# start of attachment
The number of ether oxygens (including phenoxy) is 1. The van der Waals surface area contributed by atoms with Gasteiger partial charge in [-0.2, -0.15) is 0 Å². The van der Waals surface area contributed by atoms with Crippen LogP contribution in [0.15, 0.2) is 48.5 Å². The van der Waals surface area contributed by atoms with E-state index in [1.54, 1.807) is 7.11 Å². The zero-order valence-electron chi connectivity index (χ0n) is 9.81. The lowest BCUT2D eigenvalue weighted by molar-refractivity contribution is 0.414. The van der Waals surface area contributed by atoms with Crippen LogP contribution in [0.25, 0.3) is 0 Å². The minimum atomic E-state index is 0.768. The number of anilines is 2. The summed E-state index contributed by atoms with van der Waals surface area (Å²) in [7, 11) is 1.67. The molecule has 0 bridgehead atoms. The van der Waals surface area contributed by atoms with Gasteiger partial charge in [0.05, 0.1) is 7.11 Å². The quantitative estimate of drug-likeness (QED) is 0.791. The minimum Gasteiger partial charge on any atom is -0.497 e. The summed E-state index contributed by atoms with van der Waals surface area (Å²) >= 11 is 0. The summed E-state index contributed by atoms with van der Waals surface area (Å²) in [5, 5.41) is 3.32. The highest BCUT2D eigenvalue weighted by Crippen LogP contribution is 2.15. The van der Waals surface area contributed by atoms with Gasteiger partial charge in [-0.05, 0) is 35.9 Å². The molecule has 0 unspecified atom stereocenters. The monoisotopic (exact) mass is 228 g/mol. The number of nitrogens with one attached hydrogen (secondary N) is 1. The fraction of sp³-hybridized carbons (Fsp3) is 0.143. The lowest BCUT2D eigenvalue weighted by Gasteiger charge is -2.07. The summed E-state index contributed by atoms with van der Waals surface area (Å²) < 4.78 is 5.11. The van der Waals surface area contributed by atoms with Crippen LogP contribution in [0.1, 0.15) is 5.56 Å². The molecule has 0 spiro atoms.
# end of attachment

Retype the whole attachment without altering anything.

The number of ether oxygens (including phenoxy) is 1. The van der Waals surface area contributed by atoms with Gasteiger partial charge in [-0.2, -0.15) is 0 Å². The van der Waals surface area contributed by atoms with Crippen LogP contribution in [0.15, 0.2) is 48.5 Å². The van der Waals surface area contributed by atoms with E-state index in [1.54, 1.807) is 7.11 Å². The zero-order valence-electron chi connectivity index (χ0n) is 9.81. The lowest BCUT2D eigenvalue weighted by molar-refractivity contribution is 0.414. The van der Waals surface area contributed by atoms with Crippen LogP contribution in [0.25, 0.3) is 0 Å². The minimum atomic E-state index is 0.768. The number of anilines is 2. The summed E-state index contributed by atoms with van der Waals surface area (Å²) in [7, 11) is 1.67. The molecule has 0 bridgehead atoms. The van der Waals surface area contributed by atoms with Gasteiger partial charge in [0.05, 0.1) is 7.11 Å². The quantitative estimate of drug-likeness (QED) is 0.791. The minimum Gasteiger partial charge on any atom is -0.497 e. The summed E-state index contributed by atoms with van der Waals surface area (Å²) >= 11 is 0. The summed E-state index contributed by atoms with van der Waals surface area (Å²) in [5, 5.41) is 3.32. The highest BCUT2D eigenvalue weighted by Crippen LogP contribution is 2.15. The van der Waals surface area contributed by atoms with Gasteiger partial charge in [-0.05, 0) is 35.9 Å². The molecule has 0 unspecified atom stereocenters. The monoisotopic (exact) mass is 228 g/mol. The number of nitrogens with one attached hydrogen (secondary N) is 1. The fraction of sp³-hybridized carbons (Fsp3) is 0.143. The lowest BCUT2D eigenvalue weighted by Gasteiger charge is -2.07. The summed E-state index contributed by atoms with van der Waals surface area (Å²) < 4.78 is 5.11. The van der Waals surface area contributed by atoms with Crippen LogP contribution in [0.1, 0.15) is 5.56 Å². The molecule has 0 spiro atoms.